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Pikachu Garden And a Ruthless Critique of Consumerism

Remember way back in the summer of 2016? Barack Obama was president, and the world was obsessed with Pokemon Go. In many ways, it was a simpler time. As New York digs itself out from the blizzard of 2017,Castor Gallery invites visitors to escape the winter blues with Michael Pybus’s Pikachu Orchid Garden, a summery art installation full of cuddly stuffed versions of the undisputed star of the Pokémon franchise.

The bloom may be off the Pokémon Go these days—although I still occasionally spot museums advertising the presence of Pokéstops on site—but relaxing in a plushy, albeit commercialized Pikachu oasis sounds like it could be just the sort of soothing experience art lovers are in need of. And Pybus isn’t just jumping on the bandwagon: He’s worked with the character for over a decade.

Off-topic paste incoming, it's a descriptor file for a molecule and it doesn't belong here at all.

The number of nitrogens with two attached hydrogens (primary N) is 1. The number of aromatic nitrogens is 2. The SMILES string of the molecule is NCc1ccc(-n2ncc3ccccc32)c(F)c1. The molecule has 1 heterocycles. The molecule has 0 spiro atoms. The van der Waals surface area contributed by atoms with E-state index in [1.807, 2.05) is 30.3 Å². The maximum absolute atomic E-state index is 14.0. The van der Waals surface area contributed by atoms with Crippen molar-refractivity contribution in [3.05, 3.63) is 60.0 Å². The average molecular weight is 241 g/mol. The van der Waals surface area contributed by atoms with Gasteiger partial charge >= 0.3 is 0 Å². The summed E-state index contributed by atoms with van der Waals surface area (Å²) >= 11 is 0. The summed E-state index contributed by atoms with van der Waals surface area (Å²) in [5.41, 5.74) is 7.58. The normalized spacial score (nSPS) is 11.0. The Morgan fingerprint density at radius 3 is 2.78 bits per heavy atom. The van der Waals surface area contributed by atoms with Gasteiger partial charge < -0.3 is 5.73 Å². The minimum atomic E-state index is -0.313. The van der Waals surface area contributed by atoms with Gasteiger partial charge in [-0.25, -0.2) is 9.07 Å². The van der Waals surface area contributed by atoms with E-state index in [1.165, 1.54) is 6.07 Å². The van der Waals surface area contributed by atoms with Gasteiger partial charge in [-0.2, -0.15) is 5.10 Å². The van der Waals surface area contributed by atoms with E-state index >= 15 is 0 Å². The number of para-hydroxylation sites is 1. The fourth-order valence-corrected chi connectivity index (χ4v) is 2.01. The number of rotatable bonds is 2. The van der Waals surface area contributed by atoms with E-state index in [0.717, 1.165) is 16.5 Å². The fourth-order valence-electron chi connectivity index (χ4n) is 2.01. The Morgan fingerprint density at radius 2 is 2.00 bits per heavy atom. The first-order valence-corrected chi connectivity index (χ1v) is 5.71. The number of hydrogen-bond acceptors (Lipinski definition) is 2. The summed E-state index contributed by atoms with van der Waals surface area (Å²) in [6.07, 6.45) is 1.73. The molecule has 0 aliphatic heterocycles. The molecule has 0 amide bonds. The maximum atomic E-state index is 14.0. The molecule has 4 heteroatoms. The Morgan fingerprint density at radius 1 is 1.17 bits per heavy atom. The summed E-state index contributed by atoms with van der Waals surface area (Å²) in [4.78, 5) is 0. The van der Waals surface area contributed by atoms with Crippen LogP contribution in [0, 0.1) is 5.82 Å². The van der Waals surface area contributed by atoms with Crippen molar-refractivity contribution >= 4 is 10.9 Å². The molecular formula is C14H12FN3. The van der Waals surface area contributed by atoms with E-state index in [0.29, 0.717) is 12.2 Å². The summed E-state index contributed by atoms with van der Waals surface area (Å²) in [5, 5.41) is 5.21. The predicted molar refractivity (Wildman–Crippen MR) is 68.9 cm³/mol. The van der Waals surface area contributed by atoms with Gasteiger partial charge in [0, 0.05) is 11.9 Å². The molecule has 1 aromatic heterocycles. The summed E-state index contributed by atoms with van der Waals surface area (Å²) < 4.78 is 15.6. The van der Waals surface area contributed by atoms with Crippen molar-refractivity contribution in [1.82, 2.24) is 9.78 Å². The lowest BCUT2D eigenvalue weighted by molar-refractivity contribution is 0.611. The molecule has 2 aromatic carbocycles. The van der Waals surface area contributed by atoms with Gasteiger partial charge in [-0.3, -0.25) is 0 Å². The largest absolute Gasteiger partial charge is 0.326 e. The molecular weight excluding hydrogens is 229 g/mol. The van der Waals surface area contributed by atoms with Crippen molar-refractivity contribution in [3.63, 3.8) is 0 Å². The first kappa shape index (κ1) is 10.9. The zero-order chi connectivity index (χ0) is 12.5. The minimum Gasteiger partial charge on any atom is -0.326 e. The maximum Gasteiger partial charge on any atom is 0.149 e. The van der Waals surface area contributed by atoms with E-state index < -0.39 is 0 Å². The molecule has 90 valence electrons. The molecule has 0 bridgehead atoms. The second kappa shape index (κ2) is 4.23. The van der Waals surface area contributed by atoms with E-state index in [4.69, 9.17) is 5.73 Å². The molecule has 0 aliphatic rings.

The work, titled In 3D the basil never wilts, is part of Pybus’s exhibition inspired by global brands. Everything in the garden was purchased at IKEA, which has bragged about using CGI to create three quarters of its catalogue’s imagery. (The show’s title is derived from a quote from the company.)

As it becomes nearly impossible to tell the difference between real and computer generated imagery, the global reach of brands such as IKEA and Pokémon extends further and further. The exhibition statement describes Pikachu as “an icon of consumerist thirst, engineered to never be fully quenched”—appropriate given the game’s “Gotta catch ’em all” tag line.